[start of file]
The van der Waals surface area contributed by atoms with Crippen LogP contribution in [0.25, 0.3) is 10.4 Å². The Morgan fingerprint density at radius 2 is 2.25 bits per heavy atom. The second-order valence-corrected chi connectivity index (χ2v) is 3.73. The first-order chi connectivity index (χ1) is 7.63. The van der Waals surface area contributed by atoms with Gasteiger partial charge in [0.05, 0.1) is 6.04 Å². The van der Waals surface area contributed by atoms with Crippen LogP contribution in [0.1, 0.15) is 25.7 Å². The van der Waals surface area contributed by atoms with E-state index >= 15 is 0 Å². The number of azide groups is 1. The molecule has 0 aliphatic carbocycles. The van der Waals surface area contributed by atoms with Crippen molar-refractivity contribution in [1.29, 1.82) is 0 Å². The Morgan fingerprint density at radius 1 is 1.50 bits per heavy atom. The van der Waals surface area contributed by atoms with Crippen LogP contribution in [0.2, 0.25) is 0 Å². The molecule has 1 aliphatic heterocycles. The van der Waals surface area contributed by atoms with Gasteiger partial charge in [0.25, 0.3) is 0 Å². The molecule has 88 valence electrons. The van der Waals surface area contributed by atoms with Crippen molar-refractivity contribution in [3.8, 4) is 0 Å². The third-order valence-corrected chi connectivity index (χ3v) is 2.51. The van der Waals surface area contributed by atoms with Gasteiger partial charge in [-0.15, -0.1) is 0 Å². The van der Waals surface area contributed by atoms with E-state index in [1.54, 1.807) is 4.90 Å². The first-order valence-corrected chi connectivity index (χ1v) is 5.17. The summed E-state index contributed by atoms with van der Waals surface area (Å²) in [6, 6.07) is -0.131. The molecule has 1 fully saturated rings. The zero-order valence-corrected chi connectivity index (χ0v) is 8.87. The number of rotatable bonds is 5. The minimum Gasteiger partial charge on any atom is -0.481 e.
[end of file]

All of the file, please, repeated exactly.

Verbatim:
The van der Waals surface area contributed by atoms with Crippen LogP contribution in [0.25, 0.3) is 10.4 Å². The Morgan fingerprint density at radius 2 is 2.25 bits per heavy atom. The second-order valence-corrected chi connectivity index (χ2v) is 3.73. The first-order chi connectivity index (χ1) is 7.63. The van der Waals surface area contributed by atoms with Gasteiger partial charge in [0.05, 0.1) is 6.04 Å². The van der Waals surface area contributed by atoms with Crippen LogP contribution in [0.1, 0.15) is 25.7 Å². The van der Waals surface area contributed by atoms with E-state index >= 15 is 0 Å². The number of azide groups is 1. The molecule has 0 aliphatic carbocycles. The van der Waals surface area contributed by atoms with Crippen molar-refractivity contribution in [1.29, 1.82) is 0 Å². The Morgan fingerprint density at radius 1 is 1.50 bits per heavy atom. The van der Waals surface area contributed by atoms with Crippen LogP contribution in [0.2, 0.25) is 0 Å². The molecule has 1 aliphatic heterocycles. The van der Waals surface area contributed by atoms with Gasteiger partial charge in [0.25, 0.3) is 0 Å². The molecule has 88 valence electrons. The van der Waals surface area contributed by atoms with Crippen molar-refractivity contribution in [3.8, 4) is 0 Å². The third-order valence-corrected chi connectivity index (χ3v) is 2.51. The van der Waals surface area contributed by atoms with Gasteiger partial charge in [-0.15, -0.1) is 0 Å². The van der Waals surface area contributed by atoms with E-state index in [1.54, 1.807) is 4.90 Å². The first-order valence-corrected chi connectivity index (χ1v) is 5.17. The summed E-state index contributed by atoms with van der Waals surface area (Å²) in [6, 6.07) is -0.131. The molecule has 1 fully saturated rings. The zero-order valence-corrected chi connectivity index (χ0v) is 8.87. The number of rotatable bonds is 5. The minimum Gasteiger partial charge on any atom is -0.481 e.